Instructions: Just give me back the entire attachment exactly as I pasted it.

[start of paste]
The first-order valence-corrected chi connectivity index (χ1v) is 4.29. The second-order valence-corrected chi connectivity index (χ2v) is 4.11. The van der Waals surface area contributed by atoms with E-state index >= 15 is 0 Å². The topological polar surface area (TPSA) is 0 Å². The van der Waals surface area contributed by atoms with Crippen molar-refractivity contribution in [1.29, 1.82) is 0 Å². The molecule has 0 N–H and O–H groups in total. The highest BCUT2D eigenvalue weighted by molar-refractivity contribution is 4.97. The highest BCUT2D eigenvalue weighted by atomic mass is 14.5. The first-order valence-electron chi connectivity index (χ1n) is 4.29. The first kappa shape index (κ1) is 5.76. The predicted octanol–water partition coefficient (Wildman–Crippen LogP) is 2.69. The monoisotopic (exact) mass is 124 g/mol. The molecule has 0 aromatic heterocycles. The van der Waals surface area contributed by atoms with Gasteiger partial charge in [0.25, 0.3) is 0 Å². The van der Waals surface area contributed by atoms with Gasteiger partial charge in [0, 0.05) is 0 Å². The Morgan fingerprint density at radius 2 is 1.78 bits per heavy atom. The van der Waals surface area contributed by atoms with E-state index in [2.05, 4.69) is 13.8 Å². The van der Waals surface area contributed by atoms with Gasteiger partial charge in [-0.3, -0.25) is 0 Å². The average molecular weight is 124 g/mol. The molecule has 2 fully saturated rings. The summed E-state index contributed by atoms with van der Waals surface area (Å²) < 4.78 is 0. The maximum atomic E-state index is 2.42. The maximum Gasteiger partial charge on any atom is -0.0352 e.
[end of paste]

The first-order valence-corrected chi connectivity index (χ1v) is 4.29. The second-order valence-corrected chi connectivity index (χ2v) is 4.11. The van der Waals surface area contributed by atoms with E-state index >= 15 is 0 Å². The topological polar surface area (TPSA) is 0 Å². The van der Waals surface area contributed by atoms with Crippen molar-refractivity contribution in [1.29, 1.82) is 0 Å². The molecule has 0 N–H and O–H groups in total. The highest BCUT2D eigenvalue weighted by molar-refractivity contribution is 4.97. The highest BCUT2D eigenvalue weighted by atomic mass is 14.5. The first-order valence-electron chi connectivity index (χ1n) is 4.29. The first kappa shape index (κ1) is 5.76. The predicted octanol–water partition coefficient (Wildman–Crippen LogP) is 2.69. The monoisotopic (exact) mass is 124 g/mol. The molecule has 0 aromatic heterocycles. The van der Waals surface area contributed by atoms with Gasteiger partial charge in [0.25, 0.3) is 0 Å². The van der Waals surface area contributed by atoms with Gasteiger partial charge in [0, 0.05) is 0 Å². The Morgan fingerprint density at radius 2 is 1.78 bits per heavy atom. The van der Waals surface area contributed by atoms with E-state index in [2.05, 4.69) is 13.8 Å². The van der Waals surface area contributed by atoms with Gasteiger partial charge in [-0.3, -0.25) is 0 Å². The average molecular weight is 124 g/mol. The molecule has 2 fully saturated rings. The summed E-state index contributed by atoms with van der Waals surface area (Å²) < 4.78 is 0. The maximum atomic E-state index is 2.42. The maximum Gasteiger partial charge on any atom is -0.0352 e.